A hearing into whether Attorney General Tom Horne violated state campaign finance laws is being pushed back because of a murder case.
And it’s not even one involving his office.
Administrative Law Judge Tammy Eigenheer on Thursday moved the case of Horne and Kathleen Winn to Feb. 10. The case of whether Horne and Winn were engaged in illegal coordination of finances for his 2010 campaign had been set to start Jan. 27.
The move came after Michael Kimerer, Horne’s attorney, said he will be in the middle of arguments over a planned new trial for Debra Milke.
She was convicted in 1990 of murdering her 4-year-old son, Christopher. But the conviction was overturned earlier this year because defense attorneys were not told information about Armando Saldate Jr.
He was the police detective who testified that Milke confessed to him, a confession that was not recorded. But jurors never got to hear about various instances in other cases which were thrown out because judges ruled that Saldate either lied under oath or a suspect’s constitutional rights were violated.
The moves to retry Milke present problems not only for Kimerer. Larry Debus, one of the lawyers representing Winn, said he will be busy in January because he represents Saldate.
At issue is a last-minute television commercial ahead of the 2010 race. That commercial, paid for by Business Leaders for Arizona, run by Winn, attacked Felecia Rotellini, Horne’s Democratic foe.
In October, Yavapai County Attorney Sheila Polk ordered Horne and Winn to refund most of the $513,340 spent on that commercial. Polk said there is evidence of coordination between Horne and Win, which made the commercial an illegal “in-kind” contribution to Horne’s campaign because it circumvented limits on how much individuals can give.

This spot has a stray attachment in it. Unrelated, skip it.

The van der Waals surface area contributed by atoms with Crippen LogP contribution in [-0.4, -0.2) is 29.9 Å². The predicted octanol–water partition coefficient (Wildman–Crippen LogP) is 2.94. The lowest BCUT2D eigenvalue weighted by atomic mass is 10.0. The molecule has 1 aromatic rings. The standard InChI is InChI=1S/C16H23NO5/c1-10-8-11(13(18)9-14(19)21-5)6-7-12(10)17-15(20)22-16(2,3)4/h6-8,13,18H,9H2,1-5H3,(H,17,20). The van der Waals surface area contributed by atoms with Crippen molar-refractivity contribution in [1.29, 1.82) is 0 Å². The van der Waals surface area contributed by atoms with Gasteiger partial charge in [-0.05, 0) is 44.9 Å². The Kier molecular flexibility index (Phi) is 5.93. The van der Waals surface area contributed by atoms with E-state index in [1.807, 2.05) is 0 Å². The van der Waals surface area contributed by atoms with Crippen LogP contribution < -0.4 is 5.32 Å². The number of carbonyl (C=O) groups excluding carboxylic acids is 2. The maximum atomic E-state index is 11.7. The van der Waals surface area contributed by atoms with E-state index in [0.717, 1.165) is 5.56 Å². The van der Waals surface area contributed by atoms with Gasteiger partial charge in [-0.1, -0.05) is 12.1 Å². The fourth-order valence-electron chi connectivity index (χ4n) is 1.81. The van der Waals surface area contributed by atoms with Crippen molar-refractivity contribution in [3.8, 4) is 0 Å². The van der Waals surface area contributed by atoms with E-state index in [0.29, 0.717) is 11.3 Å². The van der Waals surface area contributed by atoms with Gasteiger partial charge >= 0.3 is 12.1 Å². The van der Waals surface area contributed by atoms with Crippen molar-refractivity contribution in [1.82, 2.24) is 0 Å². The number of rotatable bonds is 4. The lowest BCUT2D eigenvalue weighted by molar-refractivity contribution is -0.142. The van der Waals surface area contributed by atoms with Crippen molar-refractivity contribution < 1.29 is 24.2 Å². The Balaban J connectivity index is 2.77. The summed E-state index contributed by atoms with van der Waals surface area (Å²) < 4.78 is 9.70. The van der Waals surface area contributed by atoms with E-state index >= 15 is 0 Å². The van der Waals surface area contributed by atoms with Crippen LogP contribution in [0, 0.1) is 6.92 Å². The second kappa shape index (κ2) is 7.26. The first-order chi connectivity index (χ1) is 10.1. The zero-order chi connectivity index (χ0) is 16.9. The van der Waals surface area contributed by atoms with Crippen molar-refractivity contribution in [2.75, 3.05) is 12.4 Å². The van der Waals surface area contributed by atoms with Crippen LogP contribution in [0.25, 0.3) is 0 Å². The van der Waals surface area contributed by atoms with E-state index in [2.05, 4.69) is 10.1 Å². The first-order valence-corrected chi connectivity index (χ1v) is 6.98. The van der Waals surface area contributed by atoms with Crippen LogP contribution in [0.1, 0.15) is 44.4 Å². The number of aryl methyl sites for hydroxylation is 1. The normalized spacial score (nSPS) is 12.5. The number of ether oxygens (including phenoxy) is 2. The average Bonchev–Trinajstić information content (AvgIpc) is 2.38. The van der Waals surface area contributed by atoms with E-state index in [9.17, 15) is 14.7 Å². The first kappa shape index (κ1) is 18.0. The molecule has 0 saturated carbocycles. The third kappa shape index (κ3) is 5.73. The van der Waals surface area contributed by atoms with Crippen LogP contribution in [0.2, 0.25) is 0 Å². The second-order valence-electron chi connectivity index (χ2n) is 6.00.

“The content of the emails between Winn and (campaign consultant Brian) Murray, coupled with the timing of those emails and the phone calls between Winn and Horne provide convincing proof that Horne and Winn coordinated on the development of the political message to be conveyed by the Business Leaders for Arizona anti-Rotellini advertisement,” Polk wrote.
Both Horne and Winn are contesting the findings, with the first step being a hearing before Eigenheer. Their attorneys, along with Deputy Yavapai County Attorney Jack Fields, said they anticipate it will take three to four days to present all the evidence.
With the later date, Eigenheer on Thursday set a Jan. 6 deadline for any pre-hearing motions, with responses due by Jan. 21. She also gave the lawyers through Jan. 23 to provide a list of witnesses along with a general description of what they are expected to say.
Kimerer said he is hoping it does not even get that far.
He intends to try to have the case thrown out based on Horne’s contention that the limits on how much individuals can give to campaigns — $840 at the time of the 2010 race — is unconstitutionally too low. If that is the case, it is irrelevant whether anyone gave more money to help Horne get elected and the case against him would go away.
But it’s unlikely Eigenheer would rule that way: When she heard similar arguments in an earlier version of the case, Eigenheer said it is not her role as an administrative law judge to decide whether statutes are constitutional.
That earlier case against Horne and Winn was brought by Maricopa County Attorney Bill Montgomery. But Eigenheer threw that out, ruling that Secretary of State Ken Bennett should never have referred the case to Montgomery in the first place.
She pointed out that state law requires those complaints to go to the Attorney General’s Office — headed by Horne, and where Winn now works.
Montgomery argued that made no sense, given the “obvious conflict,” and said Bennett was entitled to seek out someone else to pursue the matter.
In the end, Bennett did refer the case to the Attorney General’s Office, with an aide to Horne referring the matter to Polk.
Fields said he intends to pursue the case against Horne and Winn different than what Montgomery had tried.
He said that Montgomery’s case essentially relied on the sheer number of contacts between the two to prove there had been coordination. Fields said he will instead focus on several specific calls and e-mails that he believes proves the case.